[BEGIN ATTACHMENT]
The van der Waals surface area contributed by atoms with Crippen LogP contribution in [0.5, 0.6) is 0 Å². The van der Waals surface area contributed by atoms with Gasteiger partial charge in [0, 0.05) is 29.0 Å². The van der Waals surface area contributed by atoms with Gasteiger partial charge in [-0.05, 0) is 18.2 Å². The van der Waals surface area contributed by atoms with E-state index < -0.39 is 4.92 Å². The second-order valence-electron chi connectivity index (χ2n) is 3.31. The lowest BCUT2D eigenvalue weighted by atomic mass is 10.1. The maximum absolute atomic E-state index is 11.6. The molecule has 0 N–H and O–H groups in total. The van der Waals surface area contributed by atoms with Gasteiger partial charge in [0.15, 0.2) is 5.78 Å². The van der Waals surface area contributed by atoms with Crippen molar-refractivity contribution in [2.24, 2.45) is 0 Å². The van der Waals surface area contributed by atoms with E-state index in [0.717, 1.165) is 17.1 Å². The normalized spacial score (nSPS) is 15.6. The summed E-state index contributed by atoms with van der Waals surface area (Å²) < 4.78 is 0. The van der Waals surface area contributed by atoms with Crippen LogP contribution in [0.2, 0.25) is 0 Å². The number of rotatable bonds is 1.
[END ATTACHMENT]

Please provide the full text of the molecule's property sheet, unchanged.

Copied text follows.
The van der Waals surface area contributed by atoms with Crippen LogP contribution in [0.5, 0.6) is 0 Å². The van der Waals surface area contributed by atoms with Gasteiger partial charge in [0, 0.05) is 29.0 Å². The van der Waals surface area contributed by atoms with Gasteiger partial charge in [-0.05, 0) is 18.2 Å². The van der Waals surface area contributed by atoms with E-state index < -0.39 is 4.92 Å². The second-order valence-electron chi connectivity index (χ2n) is 3.31. The lowest BCUT2D eigenvalue weighted by atomic mass is 10.1. The maximum absolute atomic E-state index is 11.6. The molecule has 0 N–H and O–H groups in total. The van der Waals surface area contributed by atoms with Gasteiger partial charge in [0.15, 0.2) is 5.78 Å². The van der Waals surface area contributed by atoms with Crippen molar-refractivity contribution in [2.24, 2.45) is 0 Å². The van der Waals surface area contributed by atoms with E-state index in [0.717, 1.165) is 17.1 Å². The normalized spacial score (nSPS) is 15.6. The summed E-state index contributed by atoms with van der Waals surface area (Å²) < 4.78 is 0. The van der Waals surface area contributed by atoms with Crippen LogP contribution in [0.2, 0.25) is 0 Å². The number of rotatable bonds is 1.